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Alan

HALF a HORSE.

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The footrests were another item I had a few attempts at before finishing up with something that looked right in comparison with the rest of the build.  One pair looked too long and narrow, another try ended up with the fold overs not being deep enough.  Fairly quick to mark out and make so not too much hair pulled out.  Again, made from the scrap 1mm alloy panels. The first attempts found a use elsewhere after being cut up.

 

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How to make the fenders. ?  Simply bending up on the brake press wasn't thought viable due to the curves at each end, although I now think it could have been done with a bit of NON press work included.    Also the corners would need alloy welding etc.  Another possibility was making a plug and moulding in fiber glass.   I decided to make these using built up layers of plasticard sheet reinforced with alloy.  I already had a good stock of this plasticard.   This resulted in very strong fenders.  The plastic, welded together with liquid polystyrene cement, was thick enough to sand the curves on ends and sides.  The alloy inserts were a very tight fit after making a few short trial sections to get the bends in the correct place.   Also bolted at the corners although they wouldn't come out easily.  The top of each footrest slides into the slot at the front of the fenders and will be bolted in place when finished.

 

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Not many photo's of work on the hood.  A slightly larger than required alloy sheet was cut and a shallow fold made on the center line.  A board with a curved edge was clamped over the sheet, after carefully guesstimating :rolleyes: where the side fold should start.  Hope that makes sense.  The sheet was then bent around the board forming one side of the hood.  This was repeated for the other side resulting in a shape which was not far off the required result.  What luck. :thumbs:  A little tweaking with a rubber mallet and a length of round bar persuaded the front and rear of the curved folds to line up with the headlamp surround and dash.

 

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A lot of time was then spent trimming the oversize edges to get the best fit I could manage, followed by clamping to the headlamp surround and drilling for the pivot bolts.

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2 hours ago, the showman said:

Its taking shape Alan, i know where to come when I build the next special. :lol:

About time you started a new project Chris. :poke: How about converting John's digger into something RED.  You know you like it. :) 

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The fuel tank, non working,  was bent up around a scrap wood former.  The measurements were again supplied by my man with the tape, Iain, :thumbs: along with good side view photo's which showed the radius of each corner !  Although the base of the tank was wider than the top, all corners were the same radius.   The original idea was to bend the alloy around the former then remove it which left the question, how to fix it all together.  The obvious solution, apart from alloy welding, was to screw the panels to the wood which would be left in place hidden from sight.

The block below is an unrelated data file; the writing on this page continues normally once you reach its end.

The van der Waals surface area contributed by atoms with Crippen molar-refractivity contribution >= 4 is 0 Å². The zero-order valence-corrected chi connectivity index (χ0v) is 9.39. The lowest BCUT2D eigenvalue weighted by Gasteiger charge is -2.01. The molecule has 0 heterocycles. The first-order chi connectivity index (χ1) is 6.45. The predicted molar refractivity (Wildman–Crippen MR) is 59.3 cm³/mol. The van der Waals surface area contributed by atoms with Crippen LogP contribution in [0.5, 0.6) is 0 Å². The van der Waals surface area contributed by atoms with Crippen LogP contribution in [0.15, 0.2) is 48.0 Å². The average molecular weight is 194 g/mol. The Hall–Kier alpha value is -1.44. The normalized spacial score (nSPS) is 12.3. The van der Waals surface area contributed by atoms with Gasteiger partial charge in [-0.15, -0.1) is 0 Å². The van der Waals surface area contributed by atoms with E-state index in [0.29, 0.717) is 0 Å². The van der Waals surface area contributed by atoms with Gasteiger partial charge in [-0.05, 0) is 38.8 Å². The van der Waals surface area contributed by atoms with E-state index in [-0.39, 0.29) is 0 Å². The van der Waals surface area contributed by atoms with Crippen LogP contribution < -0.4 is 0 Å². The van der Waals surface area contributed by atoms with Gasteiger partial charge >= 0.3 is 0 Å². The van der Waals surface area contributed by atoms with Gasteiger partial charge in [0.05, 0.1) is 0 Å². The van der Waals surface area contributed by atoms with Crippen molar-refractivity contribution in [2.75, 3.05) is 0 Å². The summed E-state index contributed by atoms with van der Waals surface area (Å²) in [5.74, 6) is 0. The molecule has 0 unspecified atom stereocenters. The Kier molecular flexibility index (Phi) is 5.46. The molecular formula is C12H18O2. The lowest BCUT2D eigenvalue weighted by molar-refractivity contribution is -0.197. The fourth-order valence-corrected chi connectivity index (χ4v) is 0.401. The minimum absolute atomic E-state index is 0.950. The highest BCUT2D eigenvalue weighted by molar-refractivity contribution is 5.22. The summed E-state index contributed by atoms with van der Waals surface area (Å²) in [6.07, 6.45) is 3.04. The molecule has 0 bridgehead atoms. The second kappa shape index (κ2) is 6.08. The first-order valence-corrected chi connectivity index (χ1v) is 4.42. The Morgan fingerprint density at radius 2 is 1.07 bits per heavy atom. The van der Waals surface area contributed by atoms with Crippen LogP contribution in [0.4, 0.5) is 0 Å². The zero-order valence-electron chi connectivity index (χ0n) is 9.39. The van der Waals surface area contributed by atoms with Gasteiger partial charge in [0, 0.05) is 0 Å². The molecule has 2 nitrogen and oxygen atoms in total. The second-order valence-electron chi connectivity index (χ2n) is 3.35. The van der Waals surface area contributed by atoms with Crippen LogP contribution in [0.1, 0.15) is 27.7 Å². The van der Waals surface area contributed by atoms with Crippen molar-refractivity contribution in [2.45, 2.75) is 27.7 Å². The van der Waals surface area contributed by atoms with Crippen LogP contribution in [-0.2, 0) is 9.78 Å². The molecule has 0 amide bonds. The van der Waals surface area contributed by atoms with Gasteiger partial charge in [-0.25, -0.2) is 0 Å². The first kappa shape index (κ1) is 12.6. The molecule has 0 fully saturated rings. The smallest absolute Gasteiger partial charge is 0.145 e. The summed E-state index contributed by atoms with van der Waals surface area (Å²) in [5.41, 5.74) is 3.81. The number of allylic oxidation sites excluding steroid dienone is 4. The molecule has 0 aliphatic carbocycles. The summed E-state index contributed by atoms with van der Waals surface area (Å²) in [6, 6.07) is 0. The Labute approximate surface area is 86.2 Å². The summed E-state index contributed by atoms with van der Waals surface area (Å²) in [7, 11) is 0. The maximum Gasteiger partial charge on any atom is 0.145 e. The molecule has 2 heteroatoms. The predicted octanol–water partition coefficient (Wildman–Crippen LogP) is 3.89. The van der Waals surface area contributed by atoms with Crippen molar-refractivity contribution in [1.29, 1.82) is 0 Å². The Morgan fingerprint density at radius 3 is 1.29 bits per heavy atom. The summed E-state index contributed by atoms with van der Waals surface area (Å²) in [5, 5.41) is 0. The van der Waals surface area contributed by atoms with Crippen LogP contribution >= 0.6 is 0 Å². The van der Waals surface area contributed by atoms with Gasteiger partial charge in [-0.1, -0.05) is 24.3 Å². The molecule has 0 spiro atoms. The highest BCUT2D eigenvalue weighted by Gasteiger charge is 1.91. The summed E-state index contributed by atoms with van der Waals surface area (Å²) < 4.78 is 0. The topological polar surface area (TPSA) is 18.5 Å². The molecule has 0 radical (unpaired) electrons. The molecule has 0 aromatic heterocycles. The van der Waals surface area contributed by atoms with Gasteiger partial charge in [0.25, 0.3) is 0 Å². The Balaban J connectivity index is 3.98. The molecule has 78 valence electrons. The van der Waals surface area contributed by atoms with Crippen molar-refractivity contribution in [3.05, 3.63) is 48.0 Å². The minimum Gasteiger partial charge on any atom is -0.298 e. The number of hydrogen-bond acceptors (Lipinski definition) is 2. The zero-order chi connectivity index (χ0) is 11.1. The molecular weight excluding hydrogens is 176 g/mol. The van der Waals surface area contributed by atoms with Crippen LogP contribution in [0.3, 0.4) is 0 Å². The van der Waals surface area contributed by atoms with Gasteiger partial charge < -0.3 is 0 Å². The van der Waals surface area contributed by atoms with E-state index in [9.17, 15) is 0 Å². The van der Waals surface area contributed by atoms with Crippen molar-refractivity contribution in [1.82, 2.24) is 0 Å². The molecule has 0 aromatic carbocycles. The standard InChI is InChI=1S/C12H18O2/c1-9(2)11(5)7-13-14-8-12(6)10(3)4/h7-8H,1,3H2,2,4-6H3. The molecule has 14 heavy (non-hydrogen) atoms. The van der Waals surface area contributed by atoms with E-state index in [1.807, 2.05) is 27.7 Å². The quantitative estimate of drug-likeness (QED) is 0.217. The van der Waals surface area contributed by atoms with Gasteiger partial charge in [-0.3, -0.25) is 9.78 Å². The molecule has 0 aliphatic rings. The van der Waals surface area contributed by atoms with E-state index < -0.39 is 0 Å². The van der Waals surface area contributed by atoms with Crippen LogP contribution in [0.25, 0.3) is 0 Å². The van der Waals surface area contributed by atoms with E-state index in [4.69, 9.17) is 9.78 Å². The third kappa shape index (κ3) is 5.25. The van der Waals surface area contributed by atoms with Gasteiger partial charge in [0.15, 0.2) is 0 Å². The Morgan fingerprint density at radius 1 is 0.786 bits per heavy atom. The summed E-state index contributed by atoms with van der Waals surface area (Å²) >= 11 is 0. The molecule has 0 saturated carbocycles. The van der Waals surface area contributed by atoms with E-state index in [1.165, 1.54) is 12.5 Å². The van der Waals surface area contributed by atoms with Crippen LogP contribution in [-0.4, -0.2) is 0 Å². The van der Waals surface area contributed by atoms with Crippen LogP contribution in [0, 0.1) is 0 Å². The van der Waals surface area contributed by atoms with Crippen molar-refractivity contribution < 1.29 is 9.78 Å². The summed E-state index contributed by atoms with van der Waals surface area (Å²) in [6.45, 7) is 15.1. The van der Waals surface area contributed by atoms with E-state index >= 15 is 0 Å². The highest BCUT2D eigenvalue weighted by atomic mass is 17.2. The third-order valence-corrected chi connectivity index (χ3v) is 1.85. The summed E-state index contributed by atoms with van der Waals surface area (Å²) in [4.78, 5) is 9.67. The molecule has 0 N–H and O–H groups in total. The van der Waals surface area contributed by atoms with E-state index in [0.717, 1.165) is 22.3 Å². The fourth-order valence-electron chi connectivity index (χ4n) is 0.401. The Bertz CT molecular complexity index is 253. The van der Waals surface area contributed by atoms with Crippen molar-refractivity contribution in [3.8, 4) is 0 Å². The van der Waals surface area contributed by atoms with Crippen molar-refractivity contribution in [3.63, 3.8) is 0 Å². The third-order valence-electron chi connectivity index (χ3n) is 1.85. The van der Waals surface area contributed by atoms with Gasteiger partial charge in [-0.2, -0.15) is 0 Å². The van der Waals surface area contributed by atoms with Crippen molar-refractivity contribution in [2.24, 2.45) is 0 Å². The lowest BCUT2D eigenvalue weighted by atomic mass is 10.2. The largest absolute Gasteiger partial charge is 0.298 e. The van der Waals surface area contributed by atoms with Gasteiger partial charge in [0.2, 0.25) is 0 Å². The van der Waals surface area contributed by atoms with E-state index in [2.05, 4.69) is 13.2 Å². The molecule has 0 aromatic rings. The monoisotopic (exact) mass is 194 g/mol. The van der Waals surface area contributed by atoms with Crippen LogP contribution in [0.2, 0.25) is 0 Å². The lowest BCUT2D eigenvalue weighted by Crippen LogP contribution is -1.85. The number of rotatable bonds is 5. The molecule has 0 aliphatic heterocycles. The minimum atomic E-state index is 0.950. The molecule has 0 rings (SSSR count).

Odd bits of wood were dug out, cut to size, and screwed together after first using the ends to mark out and cut the alloy outer plates.  These were bolted to the wood with countersunk BA bolts, the heads blended in with filler.  The main panel was cut to size and after carefully lining up, was screwed to the underside of the former.  Then it was bent around one face at a time, securing with screws before moving on to the next, and finishing on the underside. Where else. :)  All the screw holes were countersunk, the screws again being blended in with filler.

 

The filler neck was a short piece of alloy bar, screwed into place, and finished off with a cap from an oil can.  Rubber edge trim was fitted after painting.

 

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Various ideas were tried out for the seat using bits and pieces lying around and then discarded.  A visit to a local upholstery shop with measurements resulted in a lottery win quote. :blink:  Back to head scratching mode.  I had already spent hours looking for something suitable on the internet without luck, trying various search word combinations.  Then I spotted some cheap-ish scooter ( Lambretta / Vespa ) back rests.  Not exactly what I wanted but worth a try.  A pair were bought and after initial, not sure thoughts, the end result was better than expected.  The fill in piece behind the seat cushion, made from plastic, still needs finishing off with padding.

 

The first mock up from ply.

 

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The alloy frame, ex green house, just cleared the top of the gearbox. Fixing brackets were bolted on. Sheet steel was bent up for the base and back rest.

 

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There were two short threaded studs already fitted which made mounting easy.  A length of U shaped trim finished off the steel plate and a similar section was fitted to the fuel tank.